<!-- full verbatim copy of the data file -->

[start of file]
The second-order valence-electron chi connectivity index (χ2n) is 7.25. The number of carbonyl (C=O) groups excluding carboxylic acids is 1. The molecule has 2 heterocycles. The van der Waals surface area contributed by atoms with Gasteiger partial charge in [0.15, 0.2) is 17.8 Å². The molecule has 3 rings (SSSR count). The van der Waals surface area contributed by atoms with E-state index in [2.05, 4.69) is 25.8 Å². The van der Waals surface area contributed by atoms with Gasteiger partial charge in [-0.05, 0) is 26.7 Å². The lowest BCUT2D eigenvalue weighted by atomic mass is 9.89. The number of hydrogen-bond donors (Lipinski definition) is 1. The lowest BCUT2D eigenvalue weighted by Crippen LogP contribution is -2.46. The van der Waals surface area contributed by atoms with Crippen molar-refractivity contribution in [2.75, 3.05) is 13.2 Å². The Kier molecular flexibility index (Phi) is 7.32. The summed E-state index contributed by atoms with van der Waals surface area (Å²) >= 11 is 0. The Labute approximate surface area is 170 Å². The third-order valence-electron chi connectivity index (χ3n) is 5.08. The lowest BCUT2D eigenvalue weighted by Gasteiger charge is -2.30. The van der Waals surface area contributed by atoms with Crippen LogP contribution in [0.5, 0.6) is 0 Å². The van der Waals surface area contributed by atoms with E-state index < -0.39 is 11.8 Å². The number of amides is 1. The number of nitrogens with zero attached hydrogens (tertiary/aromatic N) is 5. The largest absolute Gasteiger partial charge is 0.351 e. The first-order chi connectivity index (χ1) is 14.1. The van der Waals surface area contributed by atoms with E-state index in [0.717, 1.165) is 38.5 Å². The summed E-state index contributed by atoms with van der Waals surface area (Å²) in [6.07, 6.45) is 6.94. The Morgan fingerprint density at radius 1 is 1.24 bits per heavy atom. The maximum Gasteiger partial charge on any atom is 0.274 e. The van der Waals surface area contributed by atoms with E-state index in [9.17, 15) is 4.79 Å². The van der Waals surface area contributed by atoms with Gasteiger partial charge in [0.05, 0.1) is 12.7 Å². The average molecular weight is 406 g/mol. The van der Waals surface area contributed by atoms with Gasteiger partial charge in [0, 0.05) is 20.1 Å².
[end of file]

The second-order valence-electron chi connectivity index (χ2n) is 7.25. The number of carbonyl (C=O) groups excluding carboxylic acids is 1. The molecule has 2 heterocycles. The van der Waals surface area contributed by atoms with Gasteiger partial charge in [0.15, 0.2) is 17.8 Å². The molecule has 3 rings (SSSR count). The van der Waals surface area contributed by atoms with E-state index in [2.05, 4.69) is 25.8 Å². The van der Waals surface area contributed by atoms with Gasteiger partial charge in [-0.05, 0) is 26.7 Å². The lowest BCUT2D eigenvalue weighted by atomic mass is 9.89. The number of hydrogen-bond donors (Lipinski definition) is 1. The lowest BCUT2D eigenvalue weighted by Crippen LogP contribution is -2.46. The van der Waals surface area contributed by atoms with Crippen molar-refractivity contribution in [2.75, 3.05) is 13.2 Å². The Kier molecular flexibility index (Phi) is 7.32. The summed E-state index contributed by atoms with van der Waals surface area (Å²) >= 11 is 0. The Labute approximate surface area is 170 Å². The third-order valence-electron chi connectivity index (χ3n) is 5.08. The lowest BCUT2D eigenvalue weighted by Gasteiger charge is -2.30. The van der Waals surface area contributed by atoms with Crippen LogP contribution in [0.5, 0.6) is 0 Å². The van der Waals surface area contributed by atoms with E-state index < -0.39 is 11.8 Å². The number of amides is 1. The number of nitrogens with zero attached hydrogens (tertiary/aromatic N) is 5. The largest absolute Gasteiger partial charge is 0.351 e. The first-order chi connectivity index (χ1) is 14.1. The van der Waals surface area contributed by atoms with E-state index in [0.717, 1.165) is 38.5 Å². The summed E-state index contributed by atoms with van der Waals surface area (Å²) in [6.07, 6.45) is 6.94. The Morgan fingerprint density at radius 1 is 1.24 bits per heavy atom. The maximum Gasteiger partial charge on any atom is 0.274 e. The van der Waals surface area contributed by atoms with E-state index in [9.17, 15) is 4.79 Å². The van der Waals surface area contributed by atoms with Gasteiger partial charge in [0.05, 0.1) is 12.7 Å². The average molecular weight is 406 g/mol. The van der Waals surface area contributed by atoms with Gasteiger partial charge in [0, 0.05) is 20.1 Å².